Michigan's all-conference cornerback Jourdan Lewis waited until this summer to make his plea for some offensive touches. The senior saw Peppers with the ball in his hands and decided he was good enough to do the same. At Big Ten media days, Lewis said he was "putting it out there" that he wanted to run some routes as a receiver in 2016. A week later, without having a formal discussion between them, Harbaugh said Lewis would get a shot on offense.

Maryland's old coaching staff joked with Likely, the team's punt returner and interception specialist, about playing on offense during September last year. In October, he told them he seriously wanted to give it a try, and by the first week of November he was starting on all three units.

Likely got his own locker room surprise when he showed up for his first practice of the season under new head coach D.J. Durkin earlier this month. Maryland's defensive players had red jerseys hanging below their helmets. The offensive players had white jerseys. Likely and the quarterbacks would be wearing gold.

"It was a no-brainer for them," Likely said. "Before I could even say a word [Durkin] said it for me. I would be playing offense defense and special teams. I didn't have to say too much."

Durkin, of course, saw firsthand the benefits of sharing your best athletes while coordinating Michigan's defense last season. His track record with playing guys both ways dates to his days with Harbaugh at Stanford where linebacker/fullback Owen Marecic once scored a rushing touchdown and a pick-six on back-to-back plays. Marecic was the first winner of the Paul Hornung Award, given to the country's most versatile player starting in 2010. The competition for that trophy gets more crowded each year.

"Once someone does something and is successful with it, others are going to fall in line," Durkin said.

Pitt coach Pat Narduzzi learned how to manage a multiuse player during his long stint as defensive coordinator at Michigan State. So when Whitehead showed himself to be up to the task, Narduzzi had a place in place.

Whitehead had to master Pitt's defense before he could think about expanding to offense, a common requirement for coaches that have been down this road before. When the freshman safety (who led Pitt's defense with 109 tackles) was ready, the coaching staff installed the "Whitehead package" to ease their new weapon into his role.

The staff also closely monitored Whitehead's workload using the Catapult GPS system that many college sports teams now use to track how hard their athletes are working. The data collected from Whitehead's GPS unit allowed coaches to hold him back and keep him fresh as they continued to ask for more from him on game day.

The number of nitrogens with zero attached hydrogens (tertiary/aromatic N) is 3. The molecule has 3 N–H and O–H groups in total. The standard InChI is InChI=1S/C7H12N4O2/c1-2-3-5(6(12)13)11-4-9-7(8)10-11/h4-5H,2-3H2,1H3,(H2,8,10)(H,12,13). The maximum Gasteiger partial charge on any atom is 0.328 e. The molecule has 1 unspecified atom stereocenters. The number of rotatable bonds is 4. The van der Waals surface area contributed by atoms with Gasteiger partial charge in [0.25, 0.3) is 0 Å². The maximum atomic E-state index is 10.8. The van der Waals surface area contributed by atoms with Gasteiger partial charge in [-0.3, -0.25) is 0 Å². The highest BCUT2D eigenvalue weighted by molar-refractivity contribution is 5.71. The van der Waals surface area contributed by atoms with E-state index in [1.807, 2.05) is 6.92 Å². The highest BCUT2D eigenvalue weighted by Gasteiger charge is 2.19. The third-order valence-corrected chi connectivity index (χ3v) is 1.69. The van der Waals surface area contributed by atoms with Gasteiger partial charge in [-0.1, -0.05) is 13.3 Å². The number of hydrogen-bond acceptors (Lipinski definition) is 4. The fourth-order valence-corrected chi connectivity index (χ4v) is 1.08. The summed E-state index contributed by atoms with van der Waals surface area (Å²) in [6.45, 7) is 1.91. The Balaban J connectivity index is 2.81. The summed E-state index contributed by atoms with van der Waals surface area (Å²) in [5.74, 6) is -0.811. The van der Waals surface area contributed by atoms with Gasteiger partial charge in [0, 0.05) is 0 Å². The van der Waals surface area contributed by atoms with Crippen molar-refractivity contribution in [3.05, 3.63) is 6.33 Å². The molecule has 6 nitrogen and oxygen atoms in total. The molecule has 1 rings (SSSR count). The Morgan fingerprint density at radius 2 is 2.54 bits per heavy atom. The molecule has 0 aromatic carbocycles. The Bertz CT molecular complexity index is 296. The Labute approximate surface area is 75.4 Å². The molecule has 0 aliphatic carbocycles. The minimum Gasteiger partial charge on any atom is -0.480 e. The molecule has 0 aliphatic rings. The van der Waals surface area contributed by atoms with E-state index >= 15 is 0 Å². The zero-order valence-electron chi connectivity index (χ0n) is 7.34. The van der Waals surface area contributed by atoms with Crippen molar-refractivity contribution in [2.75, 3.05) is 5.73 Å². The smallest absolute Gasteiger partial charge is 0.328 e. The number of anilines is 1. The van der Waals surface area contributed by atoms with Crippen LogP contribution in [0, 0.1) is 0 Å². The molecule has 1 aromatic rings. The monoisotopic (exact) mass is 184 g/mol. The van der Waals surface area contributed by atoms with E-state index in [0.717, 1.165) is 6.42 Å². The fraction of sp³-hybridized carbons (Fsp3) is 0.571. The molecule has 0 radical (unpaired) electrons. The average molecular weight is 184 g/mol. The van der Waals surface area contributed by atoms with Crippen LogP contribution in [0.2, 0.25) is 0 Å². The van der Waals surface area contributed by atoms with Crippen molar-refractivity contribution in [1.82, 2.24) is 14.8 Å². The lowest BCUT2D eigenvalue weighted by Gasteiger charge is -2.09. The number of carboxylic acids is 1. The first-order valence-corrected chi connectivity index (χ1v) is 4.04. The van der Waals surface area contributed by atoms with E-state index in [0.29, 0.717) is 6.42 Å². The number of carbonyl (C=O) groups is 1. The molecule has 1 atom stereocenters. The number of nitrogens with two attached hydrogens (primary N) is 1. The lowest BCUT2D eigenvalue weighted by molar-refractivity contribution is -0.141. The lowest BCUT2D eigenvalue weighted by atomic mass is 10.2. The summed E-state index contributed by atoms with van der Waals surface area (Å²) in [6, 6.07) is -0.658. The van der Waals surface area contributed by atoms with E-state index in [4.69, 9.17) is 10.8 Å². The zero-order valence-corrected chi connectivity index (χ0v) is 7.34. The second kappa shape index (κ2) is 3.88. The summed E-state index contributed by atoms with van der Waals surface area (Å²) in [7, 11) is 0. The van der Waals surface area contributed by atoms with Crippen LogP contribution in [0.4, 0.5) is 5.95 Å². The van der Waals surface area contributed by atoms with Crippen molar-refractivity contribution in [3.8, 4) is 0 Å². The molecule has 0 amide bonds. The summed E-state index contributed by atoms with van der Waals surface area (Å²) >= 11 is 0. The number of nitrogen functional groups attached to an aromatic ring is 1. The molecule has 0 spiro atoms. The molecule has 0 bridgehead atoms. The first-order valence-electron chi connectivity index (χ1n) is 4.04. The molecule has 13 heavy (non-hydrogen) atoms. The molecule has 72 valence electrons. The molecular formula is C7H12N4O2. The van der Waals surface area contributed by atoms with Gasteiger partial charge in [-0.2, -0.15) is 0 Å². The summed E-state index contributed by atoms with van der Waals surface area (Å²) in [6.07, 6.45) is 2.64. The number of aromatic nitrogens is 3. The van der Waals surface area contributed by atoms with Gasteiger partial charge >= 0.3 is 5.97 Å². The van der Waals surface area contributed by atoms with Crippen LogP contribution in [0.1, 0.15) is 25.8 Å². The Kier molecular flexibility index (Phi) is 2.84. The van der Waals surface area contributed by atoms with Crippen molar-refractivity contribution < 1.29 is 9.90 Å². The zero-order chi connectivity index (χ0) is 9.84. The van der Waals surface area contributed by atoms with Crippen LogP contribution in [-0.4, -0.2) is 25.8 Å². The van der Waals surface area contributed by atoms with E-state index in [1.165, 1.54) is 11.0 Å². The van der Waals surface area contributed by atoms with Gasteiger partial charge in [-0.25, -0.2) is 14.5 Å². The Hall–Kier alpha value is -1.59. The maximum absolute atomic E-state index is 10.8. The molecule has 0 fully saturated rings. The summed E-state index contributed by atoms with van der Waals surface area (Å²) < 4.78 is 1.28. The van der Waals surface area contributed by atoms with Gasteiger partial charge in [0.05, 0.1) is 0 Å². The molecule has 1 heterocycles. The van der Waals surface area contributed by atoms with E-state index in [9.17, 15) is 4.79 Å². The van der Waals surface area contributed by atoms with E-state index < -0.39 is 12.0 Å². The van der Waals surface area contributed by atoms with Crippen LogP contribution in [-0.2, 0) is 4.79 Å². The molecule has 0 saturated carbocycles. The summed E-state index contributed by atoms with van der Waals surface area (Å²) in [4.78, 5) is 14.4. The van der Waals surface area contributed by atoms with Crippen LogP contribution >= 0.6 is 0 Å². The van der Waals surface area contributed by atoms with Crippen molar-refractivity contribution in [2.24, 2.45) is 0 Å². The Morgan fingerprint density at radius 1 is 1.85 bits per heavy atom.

Coaches have traditionally held two main fears that keep them from putting their most capable athletes on the field as much as possible. The first is the concern about watering down a player's ability to understand one position by taxing him mentally to learn many. The second is the potential wear and tear that could lead to injuries by taxing him physically.

"It's really about being smart with them and make sure you're not wearing them out," Narduzzi said. "It's one thing to have a guy play both ways, but if you wear him out and get him hurt and he's not playing as well because of that, you've got a problem. If he gets knocked out of a game, then how dumb am I?"

Today's technology makes the physical side easier than ever to track. More sophisticated coaching in high school and earlier access to film also produces more prospects that show up on campus ready to grasp some higher-level concepts. Custom-made packages also give athletes a chance to learn the playbook in digestible bites while transitioning to a new phase of the game.

These guys aren't turning back the clock on specialization in football, they're taking the next step forward. Peppers isn't filling in a spot where any running back or slot receiver would otherwise be doing the same thing. He's lining up at a position and running plays that have been specially created for him and his unique ability to slice through a defense the way he did in the first week of November last fall.

Improvements in training and coaching help get the most out of top-notch athletes and keep them safe as they press to do more. Players are more likely to speak up and ask for opportunities. All of this adds up to proliferation of some of football's most electric athletes shining in all phases of the game. The mystery that remains lies in how these guys develop the football intelligence -- that play-it-by-ear ability -- to do so many different things in the first place. It's uncoachable, and it's impossible to pin down even for the veteran assistants who have worked side-by-side with special athletes for their whole careers. "What is it?" Baxter asks rhetorically. "Who knows? Who cares? If you've got Beethoven, just enjoy it and let him play."

More and more coaches are starting to agree. Let them play, and let them play in as many places as possible.